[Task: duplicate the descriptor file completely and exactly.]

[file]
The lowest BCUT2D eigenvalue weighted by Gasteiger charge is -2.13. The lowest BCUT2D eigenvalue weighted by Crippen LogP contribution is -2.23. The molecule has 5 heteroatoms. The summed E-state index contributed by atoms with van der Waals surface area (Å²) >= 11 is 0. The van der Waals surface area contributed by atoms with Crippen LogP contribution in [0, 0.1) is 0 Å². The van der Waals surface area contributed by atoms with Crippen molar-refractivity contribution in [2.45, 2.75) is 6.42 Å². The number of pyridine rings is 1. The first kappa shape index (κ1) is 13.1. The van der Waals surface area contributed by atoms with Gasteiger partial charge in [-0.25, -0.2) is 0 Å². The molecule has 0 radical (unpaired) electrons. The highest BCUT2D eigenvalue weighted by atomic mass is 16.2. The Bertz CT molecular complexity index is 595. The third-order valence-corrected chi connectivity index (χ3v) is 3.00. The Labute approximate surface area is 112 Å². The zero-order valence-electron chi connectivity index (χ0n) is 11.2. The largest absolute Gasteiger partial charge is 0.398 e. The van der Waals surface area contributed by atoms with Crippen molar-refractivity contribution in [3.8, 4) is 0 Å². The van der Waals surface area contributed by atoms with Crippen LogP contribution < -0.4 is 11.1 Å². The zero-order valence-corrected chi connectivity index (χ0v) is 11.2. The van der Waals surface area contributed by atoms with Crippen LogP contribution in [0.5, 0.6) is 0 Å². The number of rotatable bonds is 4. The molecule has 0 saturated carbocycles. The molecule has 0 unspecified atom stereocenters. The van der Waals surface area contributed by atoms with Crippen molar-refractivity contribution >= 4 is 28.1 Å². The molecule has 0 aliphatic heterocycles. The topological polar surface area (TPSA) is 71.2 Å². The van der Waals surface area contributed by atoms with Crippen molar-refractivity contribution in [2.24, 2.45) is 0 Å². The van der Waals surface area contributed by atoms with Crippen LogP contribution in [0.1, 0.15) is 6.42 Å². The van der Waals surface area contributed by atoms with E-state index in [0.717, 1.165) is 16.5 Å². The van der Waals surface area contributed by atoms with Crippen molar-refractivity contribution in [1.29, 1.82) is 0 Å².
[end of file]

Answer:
The lowest BCUT2D eigenvalue weighted by Gasteiger charge is -2.13. The lowest BCUT2D eigenvalue weighted by Crippen LogP contribution is -2.23. The molecule has 5 heteroatoms. The summed E-state index contributed by atoms with van der Waals surface area (Å²) >= 11 is 0. The van der Waals surface area contributed by atoms with Crippen LogP contribution in [0, 0.1) is 0 Å². The van der Waals surface area contributed by atoms with Crippen molar-refractivity contribution in [2.45, 2.75) is 6.42 Å². The number of pyridine rings is 1. The first kappa shape index (κ1) is 13.1. The van der Waals surface area contributed by atoms with Gasteiger partial charge in [-0.25, -0.2) is 0 Å². The molecule has 0 radical (unpaired) electrons. The highest BCUT2D eigenvalue weighted by atomic mass is 16.2. The Bertz CT molecular complexity index is 595. The third-order valence-corrected chi connectivity index (χ3v) is 3.00. The Labute approximate surface area is 112 Å². The zero-order valence-electron chi connectivity index (χ0n) is 11.2. The largest absolute Gasteiger partial charge is 0.398 e. The van der Waals surface area contributed by atoms with Crippen molar-refractivity contribution in [3.8, 4) is 0 Å². The van der Waals surface area contributed by atoms with Crippen LogP contribution < -0.4 is 11.1 Å². The zero-order valence-corrected chi connectivity index (χ0v) is 11.2. The van der Waals surface area contributed by atoms with Crippen LogP contribution in [0.5, 0.6) is 0 Å². The number of rotatable bonds is 4. The molecule has 0 saturated carbocycles. The molecule has 0 unspecified atom stereocenters. The van der Waals surface area contributed by atoms with Crippen molar-refractivity contribution >= 4 is 28.1 Å². The molecule has 0 aliphatic heterocycles. The topological polar surface area (TPSA) is 71.2 Å². The van der Waals surface area contributed by atoms with Crippen molar-refractivity contribution in [2.24, 2.45) is 0 Å². The van der Waals surface area contributed by atoms with Crippen LogP contribution in [0.1, 0.15) is 6.42 Å². The van der Waals surface area contributed by atoms with E-state index in [0.717, 1.165) is 16.5 Å². The van der Waals surface area contributed by atoms with Crippen molar-refractivity contribution in [1.29, 1.82) is 0 Å².